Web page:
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Evidence that poly(A) binding protein C1 binds nuclear pre-mRNA poly(A) tails

Department of Biochemistry and Biophysics , University of Rochester, Rochester, New York, United States
Molecular and Cellular Biology (Impact Factor: 5.04). 05/2006; 26(8):3085-97. DOI: 10.1128/MCB.26.8.3085-3097.2006
Source: PubMed

ABSTRACT In mammalian cells, poly(A) binding protein C1 (PABP C1) has well-known roles in mRNA translation and decay in the cytoplasm. However, PABPC1 also shuttles in and out of the nucleus, and its nuclear function is unknown. Here, we show that PABPC1, like the major nuclear poly(A) binding protein PABPN1, associates with nuclear pre-mRNAs that are polyadenylated and intron containing. PABPC1 does not bind nonpolyadenylated histone mRNA, indicating that the interaction of PABPC1 with pre-mRNA requires a poly(A) tail. Consistent with this conclusion, UV cross-linking results obtained using intact cells reveal that PABPC1 binds directly to pre-mRNA poly(A) tails in vivo. We also show that PABPC1 immunopurifies with poly(A) polymerase, suggesting that PABPC1 is acquired by polyadenylated transcripts during poly(A) tail synthesis. Our findings demonstrate that PABPC1 associates with polyadenylated transcripts earlier in mammalian mRNA biogenesis than previously thought and offer insights into the mechanism by which PABPC1 is recruited to newly synthesized poly(A). Our results are discussed in the context of pre-mRNA processing and stability and mRNA trafficking and the pioneer round of translation.

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    • "This suggests that PAF1c plays a role in mRNA nuclear export in addition to its role in 3′ end processing. In this regard, immunopurified PAF1c associates with the cytoplasmic poly(A) binding protein PABPC1 (our unpublished data), which is thought to function in mRNA nuclear export in yeast and mammals (Brune et al. 2005; Hosoda et al. 2006). PAF1c depletion might cause inefficient PABPC1 recruitment to poly(A) tails and defective nuclear export (Fig. 7). "
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    ABSTRACT: Polyadenylation of mRNA precursors is frequently coupled to transcription by RNA polymerase II. Although this coupling is known to involve interactions with the C-terminal domain of the RNA polymerase II largest subunit, the possible role of other factors is not known. Here we show that a prototypical transcriptional activator, GAL4-VP16, stimulates transcription-coupled polyadenylation in vitro. In the absence of GAL4-VP16, specifically initiated transcripts accumulated but little polyadenylation was observed, while in its presence polyadenylation was strongly enhanced. We further show that this stimulation requires the transcription elongation-associated PAF complex (PAF1c), as PAF1c depletion blocked GAL4-VP16-stimulated polyadenylation. Furthermore, knockdown of PAF subunits by siRNA resulted in decreased 3' cleavage, and nuclear export, of mRNA in vivo. Finally, we show that GAL4-VP16 interacts directly with PAF1c and recruits it to DNA templates. Our results indicate that a transcription activator can stimulate transcription-coupled 3' processing and does so via interaction with PAF1c.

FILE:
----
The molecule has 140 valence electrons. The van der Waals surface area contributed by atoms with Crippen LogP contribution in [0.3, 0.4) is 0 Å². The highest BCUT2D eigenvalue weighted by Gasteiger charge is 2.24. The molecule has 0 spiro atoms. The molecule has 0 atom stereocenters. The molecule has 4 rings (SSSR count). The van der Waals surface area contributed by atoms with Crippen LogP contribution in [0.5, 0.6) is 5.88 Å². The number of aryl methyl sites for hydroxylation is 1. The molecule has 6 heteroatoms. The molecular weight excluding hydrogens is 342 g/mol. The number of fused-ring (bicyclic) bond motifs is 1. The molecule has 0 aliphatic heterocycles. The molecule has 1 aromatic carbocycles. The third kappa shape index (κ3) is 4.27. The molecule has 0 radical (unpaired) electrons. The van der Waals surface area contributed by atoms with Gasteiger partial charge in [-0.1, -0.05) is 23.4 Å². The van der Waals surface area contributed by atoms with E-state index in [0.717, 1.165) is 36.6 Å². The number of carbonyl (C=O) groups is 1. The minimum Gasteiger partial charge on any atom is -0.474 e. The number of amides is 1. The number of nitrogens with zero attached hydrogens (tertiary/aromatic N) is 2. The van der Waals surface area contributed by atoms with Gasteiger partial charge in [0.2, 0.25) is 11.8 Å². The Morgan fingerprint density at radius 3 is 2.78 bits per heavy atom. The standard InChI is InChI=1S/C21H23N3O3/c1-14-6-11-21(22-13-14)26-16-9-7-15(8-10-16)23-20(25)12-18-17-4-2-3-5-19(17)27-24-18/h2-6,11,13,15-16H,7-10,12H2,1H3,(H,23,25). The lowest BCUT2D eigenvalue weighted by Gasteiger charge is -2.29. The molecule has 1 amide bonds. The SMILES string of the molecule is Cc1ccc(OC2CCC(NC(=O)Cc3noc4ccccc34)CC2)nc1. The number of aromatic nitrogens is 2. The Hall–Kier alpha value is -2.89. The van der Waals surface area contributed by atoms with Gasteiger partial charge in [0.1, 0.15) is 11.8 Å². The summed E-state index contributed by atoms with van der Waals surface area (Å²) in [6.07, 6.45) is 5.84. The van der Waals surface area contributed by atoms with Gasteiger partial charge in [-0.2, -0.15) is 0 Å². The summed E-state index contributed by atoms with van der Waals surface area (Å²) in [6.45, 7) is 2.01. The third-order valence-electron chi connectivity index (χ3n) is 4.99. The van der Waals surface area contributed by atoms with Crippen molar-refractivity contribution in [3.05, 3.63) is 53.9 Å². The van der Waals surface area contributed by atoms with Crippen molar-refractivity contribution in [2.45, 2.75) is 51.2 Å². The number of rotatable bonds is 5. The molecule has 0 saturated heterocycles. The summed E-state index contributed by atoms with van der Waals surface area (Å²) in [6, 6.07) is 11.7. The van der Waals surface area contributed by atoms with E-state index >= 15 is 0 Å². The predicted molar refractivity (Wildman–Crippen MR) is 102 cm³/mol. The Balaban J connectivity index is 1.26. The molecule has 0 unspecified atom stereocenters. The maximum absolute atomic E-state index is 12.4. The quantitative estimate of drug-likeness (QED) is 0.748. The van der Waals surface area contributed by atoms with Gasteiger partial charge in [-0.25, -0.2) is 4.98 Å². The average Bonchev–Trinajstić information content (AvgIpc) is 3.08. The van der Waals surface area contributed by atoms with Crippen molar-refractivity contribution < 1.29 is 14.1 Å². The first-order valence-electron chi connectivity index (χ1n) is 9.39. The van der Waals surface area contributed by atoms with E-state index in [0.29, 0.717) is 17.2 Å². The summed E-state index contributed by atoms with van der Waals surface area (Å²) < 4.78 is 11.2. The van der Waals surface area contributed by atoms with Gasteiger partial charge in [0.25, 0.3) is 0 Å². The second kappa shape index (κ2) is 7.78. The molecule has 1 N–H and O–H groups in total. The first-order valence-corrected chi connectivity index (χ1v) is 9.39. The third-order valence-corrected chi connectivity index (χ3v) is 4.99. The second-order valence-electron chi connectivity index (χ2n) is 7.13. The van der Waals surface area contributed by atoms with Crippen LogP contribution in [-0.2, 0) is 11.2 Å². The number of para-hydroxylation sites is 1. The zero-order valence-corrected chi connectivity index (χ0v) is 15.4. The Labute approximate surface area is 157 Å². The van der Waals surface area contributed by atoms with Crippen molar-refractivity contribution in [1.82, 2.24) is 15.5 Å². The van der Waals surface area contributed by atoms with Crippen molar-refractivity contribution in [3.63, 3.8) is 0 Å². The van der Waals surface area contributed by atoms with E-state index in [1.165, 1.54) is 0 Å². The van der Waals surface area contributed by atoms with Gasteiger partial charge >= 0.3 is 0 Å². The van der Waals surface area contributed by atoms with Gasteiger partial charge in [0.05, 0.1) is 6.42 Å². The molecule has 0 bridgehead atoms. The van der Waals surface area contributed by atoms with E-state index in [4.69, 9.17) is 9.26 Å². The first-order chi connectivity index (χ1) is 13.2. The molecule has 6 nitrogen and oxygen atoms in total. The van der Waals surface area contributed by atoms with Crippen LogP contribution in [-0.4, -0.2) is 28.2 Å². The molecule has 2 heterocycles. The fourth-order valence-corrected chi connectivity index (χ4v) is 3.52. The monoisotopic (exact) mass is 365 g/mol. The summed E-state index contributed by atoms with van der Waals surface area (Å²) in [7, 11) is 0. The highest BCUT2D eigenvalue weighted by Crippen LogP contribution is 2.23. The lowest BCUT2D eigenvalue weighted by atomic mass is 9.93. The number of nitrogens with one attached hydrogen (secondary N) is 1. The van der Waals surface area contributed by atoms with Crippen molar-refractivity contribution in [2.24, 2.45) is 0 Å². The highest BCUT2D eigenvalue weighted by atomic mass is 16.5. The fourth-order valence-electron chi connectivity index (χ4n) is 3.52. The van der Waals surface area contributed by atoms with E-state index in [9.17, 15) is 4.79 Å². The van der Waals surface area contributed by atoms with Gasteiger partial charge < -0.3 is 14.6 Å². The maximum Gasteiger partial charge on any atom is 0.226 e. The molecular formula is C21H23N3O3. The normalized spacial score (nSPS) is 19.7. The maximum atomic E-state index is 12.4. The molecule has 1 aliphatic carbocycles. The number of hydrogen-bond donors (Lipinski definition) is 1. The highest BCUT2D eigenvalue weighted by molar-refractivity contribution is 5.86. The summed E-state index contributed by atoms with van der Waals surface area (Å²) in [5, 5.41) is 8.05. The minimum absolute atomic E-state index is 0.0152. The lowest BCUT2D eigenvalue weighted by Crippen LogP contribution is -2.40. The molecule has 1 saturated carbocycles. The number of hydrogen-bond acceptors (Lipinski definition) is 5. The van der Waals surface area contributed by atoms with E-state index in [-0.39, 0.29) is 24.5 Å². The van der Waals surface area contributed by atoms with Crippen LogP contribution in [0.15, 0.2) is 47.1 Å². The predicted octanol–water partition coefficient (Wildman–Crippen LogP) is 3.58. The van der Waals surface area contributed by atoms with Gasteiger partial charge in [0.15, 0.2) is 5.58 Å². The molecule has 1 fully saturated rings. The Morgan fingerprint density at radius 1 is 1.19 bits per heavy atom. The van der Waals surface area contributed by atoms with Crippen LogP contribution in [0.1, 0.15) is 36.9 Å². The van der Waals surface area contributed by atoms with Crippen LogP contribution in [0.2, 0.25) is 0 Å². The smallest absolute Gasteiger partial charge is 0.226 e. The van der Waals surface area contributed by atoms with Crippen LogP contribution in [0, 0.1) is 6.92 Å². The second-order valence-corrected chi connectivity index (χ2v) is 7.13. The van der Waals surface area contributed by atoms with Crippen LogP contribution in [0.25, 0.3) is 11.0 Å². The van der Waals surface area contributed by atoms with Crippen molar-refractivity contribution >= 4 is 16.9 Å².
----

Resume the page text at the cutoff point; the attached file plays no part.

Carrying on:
Molecular cell 02/2011; 41(4):409-18. DOI:10.1016/j.molcel.2011.01.022 · 14.46 Impact Factor
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    • "PABPC1 is mostly cytoplasmic but also nuclear (Hosoda et al. 2006), and its cellular distribution was not altered by hemin or Df treatment (Fig. 2). Like PABPN1, PABPC1 coimmunoprecipitates with CBP80 (Chiu et al. 2004) and begins associating with newly synthesized transcripts prior to splicing (Hosoda et al. 2006). Furthermore, PABPC1 appears to activate pioneer rounds of translation similarly to how it activates steady-state rounds of translation, since Paip2, which inhibits the interaction of PABPC1 with poly(A), inhibits NMD (Chiu et al. 2004). "